NewHydrogen reports progress on lowering the cost of producing green H2

NewHydrogen Inc. provided an update about the progress of its technology program and its efforts to reduce the cost of producing green hydrogen.

The company also reported that trends in 2022 point to hydrogen produced from renewable sources becoming a key component of a sustainable energy future.

Despite market uncertainty in many sectors, the global push toward realizing a green hydrogen economy remains extremely strong entering 2022. In Europe, the green hydrogen supply chain is growing rapidly, especially in Spain, France, and Germany. As noted at the recent conference of the Green Hydrogen Coalition, which NewHydrogen attended, the German government is transitioning its energy resources to green hydrogen and away from coal and natural gas, with all dispatchable energy to be hydrogen-sourced.

In the U.S., the recently passed federal infrastructure bill included:

Close to NewHydrogen’s home in Southern California, the HyDeal LA initiative is creating a green hydrogen hub across the Los Angeles area. The hub is building out support for production, transport, and storage of green hydrogen, as well as fueling for energy, transportation, industrial, maritime, and aviation industries. The hub is already creating significant new jobs supporting families in the LA area and providing a model of opportunities that will be available around the world.

The goal of NewHydrogen’s sponsored research at UCLA is to lower the cost of green hydrogen by eliminating or drastically reducing the use of precious metals in electrolyzers. Electrolyzers currently rely on rare earth materials such as iridium and platinum. These materials often account for nearly 50% of the cost of electrolyzers.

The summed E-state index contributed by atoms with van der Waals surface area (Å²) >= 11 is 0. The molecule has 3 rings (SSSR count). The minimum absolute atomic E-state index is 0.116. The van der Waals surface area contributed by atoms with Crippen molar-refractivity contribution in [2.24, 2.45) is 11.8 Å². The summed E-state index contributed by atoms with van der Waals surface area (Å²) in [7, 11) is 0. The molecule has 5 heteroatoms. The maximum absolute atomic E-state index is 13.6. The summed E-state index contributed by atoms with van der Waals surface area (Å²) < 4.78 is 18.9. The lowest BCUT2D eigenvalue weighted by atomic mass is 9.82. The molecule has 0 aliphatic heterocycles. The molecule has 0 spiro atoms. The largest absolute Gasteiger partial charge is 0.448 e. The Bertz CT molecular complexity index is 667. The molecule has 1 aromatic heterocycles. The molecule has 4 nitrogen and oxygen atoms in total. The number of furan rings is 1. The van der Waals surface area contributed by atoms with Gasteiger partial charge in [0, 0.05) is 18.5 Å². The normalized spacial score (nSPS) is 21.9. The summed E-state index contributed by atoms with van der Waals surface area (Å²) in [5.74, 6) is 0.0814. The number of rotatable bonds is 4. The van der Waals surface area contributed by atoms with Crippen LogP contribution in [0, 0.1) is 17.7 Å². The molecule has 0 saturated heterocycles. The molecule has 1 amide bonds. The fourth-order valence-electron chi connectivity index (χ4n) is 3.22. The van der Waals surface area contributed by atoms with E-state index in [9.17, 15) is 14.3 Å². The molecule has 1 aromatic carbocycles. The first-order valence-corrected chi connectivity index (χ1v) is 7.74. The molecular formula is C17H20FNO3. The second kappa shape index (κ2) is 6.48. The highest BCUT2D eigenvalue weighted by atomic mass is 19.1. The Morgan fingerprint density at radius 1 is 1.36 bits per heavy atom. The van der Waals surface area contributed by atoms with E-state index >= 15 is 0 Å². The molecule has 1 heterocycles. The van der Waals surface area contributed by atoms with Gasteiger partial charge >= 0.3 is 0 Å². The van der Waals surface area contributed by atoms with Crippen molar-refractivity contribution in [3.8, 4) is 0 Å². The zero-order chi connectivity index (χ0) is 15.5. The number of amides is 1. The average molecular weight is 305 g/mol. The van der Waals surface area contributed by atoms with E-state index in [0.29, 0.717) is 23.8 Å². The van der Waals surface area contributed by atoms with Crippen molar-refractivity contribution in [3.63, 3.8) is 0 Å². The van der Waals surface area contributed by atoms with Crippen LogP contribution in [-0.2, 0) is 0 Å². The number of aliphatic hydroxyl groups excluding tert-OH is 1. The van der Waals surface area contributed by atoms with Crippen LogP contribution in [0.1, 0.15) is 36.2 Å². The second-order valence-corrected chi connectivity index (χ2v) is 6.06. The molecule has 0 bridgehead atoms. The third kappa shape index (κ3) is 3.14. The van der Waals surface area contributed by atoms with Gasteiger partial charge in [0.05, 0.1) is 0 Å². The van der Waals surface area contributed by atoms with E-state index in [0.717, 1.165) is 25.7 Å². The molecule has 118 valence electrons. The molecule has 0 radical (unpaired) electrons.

In 2021, the program developed a non-precious metal-based catalyst with significant improvement of oxygen evolution reaction (OER) in acidic conditions for proton exchange membrane (PEM) electrolyzers. Researchers then improved the catalyst performance by modifying the structure and optimizing loading conditions. Most recently, application of a unique surface engineering technique further improved the long-term stability of the catalyst. Higher stability implies reduced operating cost of electrolyzers in the longer term.

In a parallel effort, researchers have been developing hydrogen evolution reaction (HER) catalysts for alkaline electrolyzers. Their work is focused on developing platinum based HER catalysts that use significantly less platinum, as well as a totally new type of HER catalyst that does not use platinum at all. To date, significant progress has been made on both fronts. This is in line with the Company’s focus on developing OER catalysts to enable electrolyzers that cost less to manufacture and to operate.

“Prior to scaling up the process for studies with a prototype electrolyzer in late 2022, researchers will continue to explore additional improvements to both the OER and the HER catalysts to maximize the overall performance of an actual water electrolysis device,” said Dr. David Lee, CEO of NewHydrogen.